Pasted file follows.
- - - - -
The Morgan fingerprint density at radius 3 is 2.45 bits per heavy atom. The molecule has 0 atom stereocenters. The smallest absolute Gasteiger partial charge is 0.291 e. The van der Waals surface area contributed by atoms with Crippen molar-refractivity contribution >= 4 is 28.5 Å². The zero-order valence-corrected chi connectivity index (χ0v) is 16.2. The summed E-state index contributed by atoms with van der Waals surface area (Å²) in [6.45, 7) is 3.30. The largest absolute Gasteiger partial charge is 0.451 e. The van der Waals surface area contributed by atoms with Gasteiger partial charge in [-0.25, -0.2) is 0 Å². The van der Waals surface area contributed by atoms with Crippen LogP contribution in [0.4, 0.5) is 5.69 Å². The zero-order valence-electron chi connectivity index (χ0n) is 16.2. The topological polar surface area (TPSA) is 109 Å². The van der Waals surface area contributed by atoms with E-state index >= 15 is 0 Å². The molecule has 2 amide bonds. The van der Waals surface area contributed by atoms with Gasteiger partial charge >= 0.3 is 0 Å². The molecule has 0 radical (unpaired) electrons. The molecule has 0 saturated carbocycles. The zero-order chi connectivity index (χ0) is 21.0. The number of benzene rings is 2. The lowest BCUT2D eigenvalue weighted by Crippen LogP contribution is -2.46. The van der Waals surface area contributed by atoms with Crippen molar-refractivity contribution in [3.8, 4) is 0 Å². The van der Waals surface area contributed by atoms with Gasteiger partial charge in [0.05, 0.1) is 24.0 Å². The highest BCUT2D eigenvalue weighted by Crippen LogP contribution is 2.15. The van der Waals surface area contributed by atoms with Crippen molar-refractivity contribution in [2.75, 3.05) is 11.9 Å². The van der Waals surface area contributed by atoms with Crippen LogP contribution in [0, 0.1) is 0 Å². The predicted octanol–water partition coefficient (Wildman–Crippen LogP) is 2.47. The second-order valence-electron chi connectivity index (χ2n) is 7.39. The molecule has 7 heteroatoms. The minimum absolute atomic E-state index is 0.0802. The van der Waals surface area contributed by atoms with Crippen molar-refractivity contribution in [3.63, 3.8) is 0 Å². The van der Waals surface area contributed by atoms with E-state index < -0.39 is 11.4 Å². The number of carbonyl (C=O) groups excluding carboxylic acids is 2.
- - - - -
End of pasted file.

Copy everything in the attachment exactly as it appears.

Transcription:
The Morgan fingerprint density at radius 3 is 2.45 bits per heavy atom. The molecule has 0 atom stereocenters. The smallest absolute Gasteiger partial charge is 0.291 e. The van der Waals surface area contributed by atoms with Crippen molar-refractivity contribution >= 4 is 28.5 Å². The zero-order valence-corrected chi connectivity index (χ0v) is 16.2. The summed E-state index contributed by atoms with van der Waals surface area (Å²) in [6.45, 7) is 3.30. The largest absolute Gasteiger partial charge is 0.451 e. The van der Waals surface area contributed by atoms with Gasteiger partial charge in [-0.25, -0.2) is 0 Å². The van der Waals surface area contributed by atoms with Crippen LogP contribution in [0.4, 0.5) is 5.69 Å². The zero-order valence-electron chi connectivity index (χ0n) is 16.2. The topological polar surface area (TPSA) is 109 Å². The van der Waals surface area contributed by atoms with E-state index >= 15 is 0 Å². The molecule has 2 amide bonds. The van der Waals surface area contributed by atoms with Gasteiger partial charge >= 0.3 is 0 Å². The molecule has 0 radical (unpaired) electrons. The molecule has 0 saturated carbocycles. The zero-order chi connectivity index (χ0) is 21.0. The number of benzene rings is 2. The lowest BCUT2D eigenvalue weighted by Crippen LogP contribution is -2.46. The van der Waals surface area contributed by atoms with Crippen molar-refractivity contribution in [3.8, 4) is 0 Å². The van der Waals surface area contributed by atoms with Gasteiger partial charge in [0.05, 0.1) is 24.0 Å². The highest BCUT2D eigenvalue weighted by Crippen LogP contribution is 2.15. The van der Waals surface area contributed by atoms with Crippen molar-refractivity contribution in [2.75, 3.05) is 11.9 Å². The van der Waals surface area contributed by atoms with Crippen LogP contribution in [0, 0.1) is 0 Å². The predicted octanol–water partition coefficient (Wildman–Crippen LogP) is 2.47. The second-order valence-electron chi connectivity index (χ2n) is 7.39. The molecule has 7 heteroatoms. The minimum absolute atomic E-state index is 0.0802. The van der Waals surface area contributed by atoms with Crippen molar-refractivity contribution in [3.63, 3.8) is 0 Å². The van der Waals surface area contributed by atoms with E-state index < -0.39 is 11.4 Å². The number of carbonyl (C=O) groups excluding carboxylic acids is 2.